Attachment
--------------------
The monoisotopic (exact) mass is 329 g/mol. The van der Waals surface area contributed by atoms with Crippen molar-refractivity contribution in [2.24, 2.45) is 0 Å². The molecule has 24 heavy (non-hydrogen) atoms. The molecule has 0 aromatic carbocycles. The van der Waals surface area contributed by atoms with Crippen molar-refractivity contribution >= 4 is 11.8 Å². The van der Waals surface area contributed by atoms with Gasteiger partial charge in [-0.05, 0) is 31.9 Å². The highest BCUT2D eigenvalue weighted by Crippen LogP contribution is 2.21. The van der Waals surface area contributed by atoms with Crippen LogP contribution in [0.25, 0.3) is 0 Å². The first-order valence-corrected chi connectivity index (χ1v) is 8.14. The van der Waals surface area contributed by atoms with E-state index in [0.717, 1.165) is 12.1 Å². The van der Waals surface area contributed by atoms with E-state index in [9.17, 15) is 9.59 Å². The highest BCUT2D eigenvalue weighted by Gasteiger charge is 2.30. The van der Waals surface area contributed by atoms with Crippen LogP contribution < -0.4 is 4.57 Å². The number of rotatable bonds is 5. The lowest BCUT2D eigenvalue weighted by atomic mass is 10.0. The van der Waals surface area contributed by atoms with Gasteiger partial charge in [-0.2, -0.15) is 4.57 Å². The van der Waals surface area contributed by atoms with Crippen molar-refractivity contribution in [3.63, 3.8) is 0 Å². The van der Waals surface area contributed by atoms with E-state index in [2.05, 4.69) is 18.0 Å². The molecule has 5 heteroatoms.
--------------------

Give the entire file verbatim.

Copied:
The monoisotopic (exact) mass is 329 g/mol. The van der Waals surface area contributed by atoms with Crippen molar-refractivity contribution in [2.24, 2.45) is 0 Å². The molecule has 24 heavy (non-hydrogen) atoms. The molecule has 0 aromatic carbocycles. The van der Waals surface area contributed by atoms with Crippen molar-refractivity contribution >= 4 is 11.8 Å². The van der Waals surface area contributed by atoms with Gasteiger partial charge in [-0.05, 0) is 31.9 Å². The highest BCUT2D eigenvalue weighted by Crippen LogP contribution is 2.21. The van der Waals surface area contributed by atoms with Crippen LogP contribution in [0.25, 0.3) is 0 Å². The first-order valence-corrected chi connectivity index (χ1v) is 8.14. The van der Waals surface area contributed by atoms with E-state index in [0.717, 1.165) is 12.1 Å². The van der Waals surface area contributed by atoms with E-state index in [9.17, 15) is 9.59 Å². The highest BCUT2D eigenvalue weighted by Gasteiger charge is 2.30. The van der Waals surface area contributed by atoms with Crippen LogP contribution < -0.4 is 4.57 Å². The number of rotatable bonds is 5. The lowest BCUT2D eigenvalue weighted by atomic mass is 10.0. The van der Waals surface area contributed by atoms with Gasteiger partial charge in [-0.2, -0.15) is 4.57 Å². The van der Waals surface area contributed by atoms with Crippen molar-refractivity contribution in [3.63, 3.8) is 0 Å². The van der Waals surface area contributed by atoms with E-state index in [2.05, 4.69) is 18.0 Å². The molecule has 5 heteroatoms.